The effect of early measles vaccination on morbidity and growth: A randomised trial from Guinea-Bissau

Publikation: Bidrag til tidsskrift/Konferencebidrag i tidsskrift /Bidrag til avisTidsskriftartikelForskningpeer review

  • Mette Møller Steiniche, Bandim Health Project, Statens Serum Institut
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  • Sanne Marie Thysen, Bandim Health Project, Statens Serum Institut
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  • Aksel Karl Georg Jensen, Statens Serum Institut, Kobenhavns Universitet
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  • Amabelia Rodrigues, Bandim Health Project
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  • Cesario Martins, Bandim Health Project
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  • Dan Wolf Meyrowitsch, Kobenhavns Universitet
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  • Peter Aaby, Bandim Health Project
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  • Ane Bærent Fisker, Bandim Health Project, Statens Serum Institut, University of Southern Denmark

Background: Measles vaccine (MV) has beneficial non-specific effects protecting against non-measles infections in some situations. Within a trial of the effect of MV on mortality, we assessed effects of early MV on the secondary outcomes consultations and growth, overall, and by sex and exposure to campaigns with oral polio vaccine (OPV). Materials and methods: Children were randomly assigned to MV at 4.5 + 9 months or MV at 9 months as recommended. At enrolment and 9 months children had their mid-upper-arm-circumference (MUAC) and weight measured. Consultations (out/inpatient) were registered at monthly home visits. Weight-for-age and MUAC-for-age Z-scores were obtained using the WHO growth reference and compared by group in linear regression models. Consultation rates between enrolment and 9 months were compared in Cox proportional hazards models, providing consultation Hazard Ratios (HRs) for early MV versus no early MV. We tested whether the effect of early MV was modified by OPV campaigns by splitting observation time at exposure to OPV campaigns. Results: Among 3548 children enrolled between 2012 and 2015, early MV had no effect on MUAC-for-age (mean difference comparing early MV vs. no MV −0.01, 95% CI −0.06–0.04), weight-for-age (mean difference −0.03, 95% CI −0.07–0.02) or rates of consultations (HR = 1.03, 95% CI 0.92–1.16). The rate of consultations for children enrolled was lower after exposure to OPV campaigns (HR = 0.81, 95% CI 0.71–0.92). The effect of MV differed before exposure to OPV campaigns (HR = 1.12, 95% CI 0.98–1.29) and after OPV campaigns (HR = 0.83, 95% CI 0.67–1.03) (test for interaction: p = 0.03). Associations did not differ by sex. Conclusion: Early MV had no overall effect on consultation rates and growth between enrolment and 9 months of age. However, early MV tended to have beneficial effects for children subsequently exposed to OPV campaigns. As beneficial effects were observed in subgroups, the results should be interpreted with caution. Clinical trials registration: NCT01644721.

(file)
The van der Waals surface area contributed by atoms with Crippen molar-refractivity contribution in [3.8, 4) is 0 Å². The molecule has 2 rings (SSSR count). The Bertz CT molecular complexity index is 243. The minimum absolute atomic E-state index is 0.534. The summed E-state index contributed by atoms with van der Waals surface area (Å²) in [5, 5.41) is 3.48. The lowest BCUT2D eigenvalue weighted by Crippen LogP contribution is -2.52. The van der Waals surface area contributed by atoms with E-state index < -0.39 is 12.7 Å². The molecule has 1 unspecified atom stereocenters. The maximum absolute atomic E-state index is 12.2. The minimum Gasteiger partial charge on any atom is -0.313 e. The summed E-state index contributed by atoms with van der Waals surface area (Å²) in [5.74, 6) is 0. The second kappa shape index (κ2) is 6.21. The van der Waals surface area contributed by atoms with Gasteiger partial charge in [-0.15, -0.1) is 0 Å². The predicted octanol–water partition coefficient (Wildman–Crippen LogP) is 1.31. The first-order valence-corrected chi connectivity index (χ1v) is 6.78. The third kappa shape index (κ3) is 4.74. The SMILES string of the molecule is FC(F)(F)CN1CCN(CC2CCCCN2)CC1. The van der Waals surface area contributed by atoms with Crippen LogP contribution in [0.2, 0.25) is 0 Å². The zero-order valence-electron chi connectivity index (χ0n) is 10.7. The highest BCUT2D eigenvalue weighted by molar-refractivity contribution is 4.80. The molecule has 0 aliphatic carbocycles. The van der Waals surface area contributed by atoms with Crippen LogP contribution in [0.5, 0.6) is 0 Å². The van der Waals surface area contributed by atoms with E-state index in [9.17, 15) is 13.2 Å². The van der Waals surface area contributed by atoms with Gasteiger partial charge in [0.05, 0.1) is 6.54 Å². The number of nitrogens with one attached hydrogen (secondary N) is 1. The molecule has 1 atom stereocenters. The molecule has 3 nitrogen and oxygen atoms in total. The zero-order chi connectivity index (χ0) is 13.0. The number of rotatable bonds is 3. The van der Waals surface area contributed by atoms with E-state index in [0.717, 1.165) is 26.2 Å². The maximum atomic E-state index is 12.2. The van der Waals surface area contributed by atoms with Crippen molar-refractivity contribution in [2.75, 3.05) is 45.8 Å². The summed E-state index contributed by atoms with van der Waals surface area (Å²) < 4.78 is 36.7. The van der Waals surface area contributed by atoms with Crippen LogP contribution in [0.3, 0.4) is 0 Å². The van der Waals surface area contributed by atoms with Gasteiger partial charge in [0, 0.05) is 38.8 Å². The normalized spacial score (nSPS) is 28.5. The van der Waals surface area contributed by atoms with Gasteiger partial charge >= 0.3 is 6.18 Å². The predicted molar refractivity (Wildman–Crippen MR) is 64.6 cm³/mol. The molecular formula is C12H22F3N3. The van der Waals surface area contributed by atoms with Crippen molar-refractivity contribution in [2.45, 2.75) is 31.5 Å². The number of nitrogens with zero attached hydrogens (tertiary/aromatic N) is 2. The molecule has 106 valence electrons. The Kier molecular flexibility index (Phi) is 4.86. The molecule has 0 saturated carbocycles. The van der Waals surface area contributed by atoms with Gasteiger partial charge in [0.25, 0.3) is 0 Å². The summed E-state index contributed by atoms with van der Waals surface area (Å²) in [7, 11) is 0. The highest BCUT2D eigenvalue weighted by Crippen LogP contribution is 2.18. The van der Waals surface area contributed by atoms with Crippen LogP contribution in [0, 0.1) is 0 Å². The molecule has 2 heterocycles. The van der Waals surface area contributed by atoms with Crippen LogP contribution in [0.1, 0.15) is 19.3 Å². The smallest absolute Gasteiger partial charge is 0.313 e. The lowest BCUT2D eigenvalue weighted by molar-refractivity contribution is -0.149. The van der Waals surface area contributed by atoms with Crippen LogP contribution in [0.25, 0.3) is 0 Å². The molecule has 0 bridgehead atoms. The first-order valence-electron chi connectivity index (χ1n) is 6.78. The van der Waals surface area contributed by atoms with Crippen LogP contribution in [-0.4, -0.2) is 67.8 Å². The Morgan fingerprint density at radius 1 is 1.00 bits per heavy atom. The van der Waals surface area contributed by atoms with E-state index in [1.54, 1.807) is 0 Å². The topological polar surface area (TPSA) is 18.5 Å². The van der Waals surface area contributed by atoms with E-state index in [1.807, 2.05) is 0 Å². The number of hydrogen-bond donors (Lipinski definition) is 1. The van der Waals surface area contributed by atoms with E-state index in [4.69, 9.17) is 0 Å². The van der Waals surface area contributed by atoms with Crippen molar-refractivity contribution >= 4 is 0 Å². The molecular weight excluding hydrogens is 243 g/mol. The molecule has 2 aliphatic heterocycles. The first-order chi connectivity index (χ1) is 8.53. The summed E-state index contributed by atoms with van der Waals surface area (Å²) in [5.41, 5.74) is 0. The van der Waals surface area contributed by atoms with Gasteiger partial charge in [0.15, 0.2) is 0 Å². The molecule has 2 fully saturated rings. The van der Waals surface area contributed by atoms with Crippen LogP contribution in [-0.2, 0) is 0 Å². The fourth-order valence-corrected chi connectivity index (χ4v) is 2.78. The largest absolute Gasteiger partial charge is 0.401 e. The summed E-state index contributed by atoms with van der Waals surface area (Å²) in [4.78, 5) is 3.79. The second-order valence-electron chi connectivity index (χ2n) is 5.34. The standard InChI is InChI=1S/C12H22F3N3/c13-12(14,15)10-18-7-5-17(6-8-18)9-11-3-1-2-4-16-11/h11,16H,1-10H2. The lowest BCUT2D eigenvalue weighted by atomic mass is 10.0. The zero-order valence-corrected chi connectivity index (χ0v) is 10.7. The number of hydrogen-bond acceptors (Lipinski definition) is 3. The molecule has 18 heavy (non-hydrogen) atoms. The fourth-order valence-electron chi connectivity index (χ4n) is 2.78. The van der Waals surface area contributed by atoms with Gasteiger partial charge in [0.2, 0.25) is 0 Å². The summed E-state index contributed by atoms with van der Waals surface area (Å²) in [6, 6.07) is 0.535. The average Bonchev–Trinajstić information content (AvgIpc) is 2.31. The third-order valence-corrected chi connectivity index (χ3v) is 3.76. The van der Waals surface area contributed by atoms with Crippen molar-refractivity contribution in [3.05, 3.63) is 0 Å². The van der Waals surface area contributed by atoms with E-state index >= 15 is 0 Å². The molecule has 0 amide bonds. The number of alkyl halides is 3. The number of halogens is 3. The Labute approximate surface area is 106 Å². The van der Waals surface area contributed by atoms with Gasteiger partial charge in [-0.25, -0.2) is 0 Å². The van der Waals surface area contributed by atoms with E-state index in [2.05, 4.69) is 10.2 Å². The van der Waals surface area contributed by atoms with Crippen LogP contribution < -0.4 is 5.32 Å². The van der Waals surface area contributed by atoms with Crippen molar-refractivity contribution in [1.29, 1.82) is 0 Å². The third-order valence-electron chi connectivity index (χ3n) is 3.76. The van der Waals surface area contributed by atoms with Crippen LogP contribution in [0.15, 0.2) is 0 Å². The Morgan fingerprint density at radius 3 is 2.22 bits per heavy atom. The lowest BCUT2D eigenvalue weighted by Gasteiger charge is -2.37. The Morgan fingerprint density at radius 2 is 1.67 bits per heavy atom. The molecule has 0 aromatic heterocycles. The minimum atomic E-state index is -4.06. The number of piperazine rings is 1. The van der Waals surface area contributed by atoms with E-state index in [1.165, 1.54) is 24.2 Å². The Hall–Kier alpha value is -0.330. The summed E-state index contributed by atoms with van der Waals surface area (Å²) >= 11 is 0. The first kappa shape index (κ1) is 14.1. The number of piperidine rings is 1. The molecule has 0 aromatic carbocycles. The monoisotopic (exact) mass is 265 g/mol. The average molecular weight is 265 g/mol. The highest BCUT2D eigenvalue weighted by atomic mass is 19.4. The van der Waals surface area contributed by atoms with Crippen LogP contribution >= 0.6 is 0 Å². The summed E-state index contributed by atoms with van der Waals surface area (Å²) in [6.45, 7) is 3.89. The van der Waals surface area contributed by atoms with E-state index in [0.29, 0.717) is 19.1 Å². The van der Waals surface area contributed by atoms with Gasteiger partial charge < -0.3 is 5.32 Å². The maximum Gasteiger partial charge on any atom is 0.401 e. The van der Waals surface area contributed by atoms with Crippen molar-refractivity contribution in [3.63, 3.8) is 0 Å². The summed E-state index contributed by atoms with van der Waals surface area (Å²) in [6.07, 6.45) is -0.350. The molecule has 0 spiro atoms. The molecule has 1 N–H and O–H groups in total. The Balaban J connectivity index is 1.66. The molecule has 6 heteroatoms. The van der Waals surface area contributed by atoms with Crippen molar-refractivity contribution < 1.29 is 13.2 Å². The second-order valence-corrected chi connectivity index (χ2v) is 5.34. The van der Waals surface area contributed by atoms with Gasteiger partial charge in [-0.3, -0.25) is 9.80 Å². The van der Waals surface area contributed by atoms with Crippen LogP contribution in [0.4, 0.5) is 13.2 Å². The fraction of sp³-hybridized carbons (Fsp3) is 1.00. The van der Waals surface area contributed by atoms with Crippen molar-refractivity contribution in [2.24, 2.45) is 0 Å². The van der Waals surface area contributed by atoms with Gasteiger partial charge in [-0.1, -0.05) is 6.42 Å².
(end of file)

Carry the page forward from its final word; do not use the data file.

Sider (fra-til)2487-2494
Antal sider8
StatusUdgivet - mar. 2020

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